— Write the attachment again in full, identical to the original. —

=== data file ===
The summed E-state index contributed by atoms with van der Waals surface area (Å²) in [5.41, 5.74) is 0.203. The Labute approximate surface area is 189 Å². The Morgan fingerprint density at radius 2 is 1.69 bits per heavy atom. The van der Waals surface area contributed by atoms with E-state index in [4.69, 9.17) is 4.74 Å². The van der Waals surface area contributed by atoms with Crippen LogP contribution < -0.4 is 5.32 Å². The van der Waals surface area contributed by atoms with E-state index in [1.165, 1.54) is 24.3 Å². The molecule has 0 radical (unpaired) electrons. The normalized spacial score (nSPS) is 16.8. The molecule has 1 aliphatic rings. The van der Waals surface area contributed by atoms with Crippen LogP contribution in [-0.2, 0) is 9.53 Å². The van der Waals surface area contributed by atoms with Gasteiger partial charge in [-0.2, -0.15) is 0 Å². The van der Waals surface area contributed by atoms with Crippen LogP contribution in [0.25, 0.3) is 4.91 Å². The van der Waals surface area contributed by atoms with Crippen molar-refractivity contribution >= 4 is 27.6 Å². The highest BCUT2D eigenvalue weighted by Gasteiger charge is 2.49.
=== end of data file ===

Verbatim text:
The summed E-state index contributed by atoms with van der Waals surface area (Å²) in [5.41, 5.74) is 0.203. The Labute approximate surface area is 189 Å². The Morgan fingerprint density at radius 2 is 1.69 bits per heavy atom. The van der Waals surface area contributed by atoms with E-state index in [4.69, 9.17) is 4.74 Å². The van der Waals surface area contributed by atoms with Crippen LogP contribution < -0.4 is 5.32 Å². The van der Waals surface area contributed by atoms with E-state index in [1.165, 1.54) is 24.3 Å². The molecule has 0 radical (unpaired) electrons. The normalized spacial score (nSPS) is 16.8. The molecule has 1 aliphatic rings. The van der Waals surface area contributed by atoms with Crippen LogP contribution in [-0.2, 0) is 9.53 Å². The van der Waals surface area contributed by atoms with Gasteiger partial charge in [-0.2, -0.15) is 0 Å². The van der Waals surface area contributed by atoms with Crippen LogP contribution in [0.25, 0.3) is 4.91 Å². The van der Waals surface area contributed by atoms with Crippen molar-refractivity contribution >= 4 is 27.6 Å². The highest BCUT2D eigenvalue weighted by Gasteiger charge is 2.49.